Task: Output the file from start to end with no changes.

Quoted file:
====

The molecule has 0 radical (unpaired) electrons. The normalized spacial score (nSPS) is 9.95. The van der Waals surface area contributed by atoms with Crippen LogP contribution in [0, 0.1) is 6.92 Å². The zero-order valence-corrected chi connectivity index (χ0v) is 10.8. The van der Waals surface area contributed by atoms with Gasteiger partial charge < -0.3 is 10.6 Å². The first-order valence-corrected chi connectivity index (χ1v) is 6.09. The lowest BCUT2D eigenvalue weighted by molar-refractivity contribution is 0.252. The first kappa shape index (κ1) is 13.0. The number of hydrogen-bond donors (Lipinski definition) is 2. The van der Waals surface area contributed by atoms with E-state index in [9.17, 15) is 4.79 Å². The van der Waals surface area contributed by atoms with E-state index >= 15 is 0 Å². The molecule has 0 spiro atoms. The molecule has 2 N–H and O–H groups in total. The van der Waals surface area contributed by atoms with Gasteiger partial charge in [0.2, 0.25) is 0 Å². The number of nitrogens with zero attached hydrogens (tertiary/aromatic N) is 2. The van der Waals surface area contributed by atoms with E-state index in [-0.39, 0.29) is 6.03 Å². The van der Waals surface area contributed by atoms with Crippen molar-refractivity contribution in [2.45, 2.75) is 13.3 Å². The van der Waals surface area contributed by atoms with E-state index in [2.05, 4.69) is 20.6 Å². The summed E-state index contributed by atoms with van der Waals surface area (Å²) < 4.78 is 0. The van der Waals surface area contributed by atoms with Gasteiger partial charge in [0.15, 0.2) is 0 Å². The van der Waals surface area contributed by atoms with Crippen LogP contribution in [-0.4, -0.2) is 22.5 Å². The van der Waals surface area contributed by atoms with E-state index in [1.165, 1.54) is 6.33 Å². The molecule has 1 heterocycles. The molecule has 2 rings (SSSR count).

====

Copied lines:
The molecule has 0 radical (unpaired) electrons. The normalized spacial score (nSPS) is 9.95. The van der Waals surface area contributed by atoms with Crippen LogP contribution in [0, 0.1) is 6.92 Å². The zero-order valence-corrected chi connectivity index (χ0v) is 10.8. The van der Waals surface area contributed by atoms with Gasteiger partial charge < -0.3 is 10.6 Å². The first-order valence-corrected chi connectivity index (χ1v) is 6.09. The lowest BCUT2D eigenvalue weighted by molar-refractivity contribution is 0.252. The first kappa shape index (κ1) is 13.0. The number of hydrogen-bond donors (Lipinski definition) is 2. The van der Waals surface area contributed by atoms with E-state index in [9.17, 15) is 4.79 Å². The van der Waals surface area contributed by atoms with E-state index >= 15 is 0 Å². The molecule has 0 spiro atoms. The molecule has 2 N–H and O–H groups in total. The van der Waals surface area contributed by atoms with Gasteiger partial charge in [0.2, 0.25) is 0 Å². The number of nitrogens with zero attached hydrogens (tertiary/aromatic N) is 2. The van der Waals surface area contributed by atoms with E-state index in [-0.39, 0.29) is 6.03 Å². The van der Waals surface area contributed by atoms with Crippen molar-refractivity contribution in [2.45, 2.75) is 13.3 Å². The van der Waals surface area contributed by atoms with E-state index in [2.05, 4.69) is 20.6 Å². The summed E-state index contributed by atoms with van der Waals surface area (Å²) < 4.78 is 0. The van der Waals surface area contributed by atoms with Gasteiger partial charge in [0.15, 0.2) is 0 Å². The van der Waals surface area contributed by atoms with Crippen LogP contribution in [-0.4, -0.2) is 22.5 Å². The van der Waals surface area contributed by atoms with E-state index in [1.165, 1.54) is 6.33 Å². The molecule has 1 heterocycles. The molecule has 2 rings (SSSR count).